OpenSSH Server Hardening

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OpenSSH Server Hardening

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Introduction

SSH is the most common method for accessing a Linux server over a network, however this means it can be a target for malicious users to gain access to your Linux servers.

Here are a few options that can significantly make your ssh server more secure from the base configuration setup.

This article covers OpenSSH Server specifically as it is the most commonly used SSH service however a lot of these ideas can be applied to alternative SSH services such as dropbear ssh.

Suggestion 1 – Changing the SSH Port

Changing the ssh port it listens on can cause automated brute force attempts from bots to give up and move on to other targets

1) Edit the following file with your favourite text editor:

nano /etc/ssh/sshd_config

2) and change this line to a custom port number:

Port 2552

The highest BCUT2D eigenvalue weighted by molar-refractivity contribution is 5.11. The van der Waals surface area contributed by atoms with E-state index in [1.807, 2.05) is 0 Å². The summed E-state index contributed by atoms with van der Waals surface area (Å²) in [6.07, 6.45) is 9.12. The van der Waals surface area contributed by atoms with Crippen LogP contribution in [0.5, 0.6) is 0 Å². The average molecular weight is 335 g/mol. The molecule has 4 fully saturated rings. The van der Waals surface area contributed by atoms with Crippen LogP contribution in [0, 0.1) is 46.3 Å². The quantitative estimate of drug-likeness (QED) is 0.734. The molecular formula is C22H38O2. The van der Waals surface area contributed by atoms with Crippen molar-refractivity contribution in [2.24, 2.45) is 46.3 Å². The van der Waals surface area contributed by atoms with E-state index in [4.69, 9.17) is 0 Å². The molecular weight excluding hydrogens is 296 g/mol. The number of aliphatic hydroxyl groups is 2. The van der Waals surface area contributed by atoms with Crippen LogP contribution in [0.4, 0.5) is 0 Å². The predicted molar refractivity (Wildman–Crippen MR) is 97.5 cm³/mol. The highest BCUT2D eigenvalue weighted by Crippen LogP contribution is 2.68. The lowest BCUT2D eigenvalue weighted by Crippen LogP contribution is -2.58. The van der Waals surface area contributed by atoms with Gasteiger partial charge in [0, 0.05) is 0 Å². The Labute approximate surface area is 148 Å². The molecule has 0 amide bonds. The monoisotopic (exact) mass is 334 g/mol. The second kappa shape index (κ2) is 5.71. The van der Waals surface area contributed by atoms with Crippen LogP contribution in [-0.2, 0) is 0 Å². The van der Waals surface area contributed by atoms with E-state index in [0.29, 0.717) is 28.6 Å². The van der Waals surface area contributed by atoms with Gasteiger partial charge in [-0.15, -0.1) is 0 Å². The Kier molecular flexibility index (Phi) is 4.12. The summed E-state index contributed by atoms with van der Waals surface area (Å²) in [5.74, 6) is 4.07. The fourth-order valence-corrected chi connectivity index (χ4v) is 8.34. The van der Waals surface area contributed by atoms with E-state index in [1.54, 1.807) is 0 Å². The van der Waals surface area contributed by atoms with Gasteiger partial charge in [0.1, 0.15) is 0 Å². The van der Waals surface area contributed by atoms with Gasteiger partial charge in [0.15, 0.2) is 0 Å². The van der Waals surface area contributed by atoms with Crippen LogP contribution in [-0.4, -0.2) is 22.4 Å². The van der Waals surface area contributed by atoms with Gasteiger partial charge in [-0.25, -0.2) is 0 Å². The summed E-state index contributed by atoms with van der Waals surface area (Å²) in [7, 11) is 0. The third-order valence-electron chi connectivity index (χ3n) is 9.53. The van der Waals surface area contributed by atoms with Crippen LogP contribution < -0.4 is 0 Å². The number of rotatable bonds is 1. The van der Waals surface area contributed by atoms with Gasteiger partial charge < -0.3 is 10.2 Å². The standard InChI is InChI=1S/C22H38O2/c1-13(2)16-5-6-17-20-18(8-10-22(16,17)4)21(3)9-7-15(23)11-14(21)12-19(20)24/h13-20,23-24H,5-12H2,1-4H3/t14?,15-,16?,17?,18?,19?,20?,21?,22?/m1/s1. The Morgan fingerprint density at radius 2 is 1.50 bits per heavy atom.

3) Restart sshd for changes to take place normally done with:

service sshd restart

Note: Make sure your firewall is open on the port you specify before doing this as not to lock yourself out.

Suggestion 2 – Disable root access

This can be used to stop the chance of unauthorised users gaining root access straight away, often root access can be disabled already on distro’s such as Ubuntu.

1) Edit

nano /etc/ssh/sshd_config

2) and change this line:

PermitRootLogin no

3) Restart sshd for changes to take place.

You can then set up sudo access or use the su command to change to root once you have logged in as a standard user.

Suggestion 3 – Key Authentication

You can take out password authentication completely to eliminate brute password login attempts. Clients who want to log in using key authentication will need to create an ssh keypair first on their machine.

Then you will need to add the ssh public key into the authorised_keys file for the user they want to log in to:

1) Make sure these options is set in /etc/ssh/sshd_config:

PubkeyAuthentication yes
PasswordAuthentication no

2) Restart sshd.

Note – this will turn off password authentication and allow key authentication only. Test that the user can now log in using their ssh key instead of a password.

Suggestion 4 – Restrict SSH Access by IP

Again within the /etc/ssh/sshd_config file you can add the following to restrict access to the IPs shown.

Match address 1.2.3.4/32 192.168.1.0/24
PasswordAuthentication yes

Or by user

Match user simpleuser
PasswordAuthentication yes
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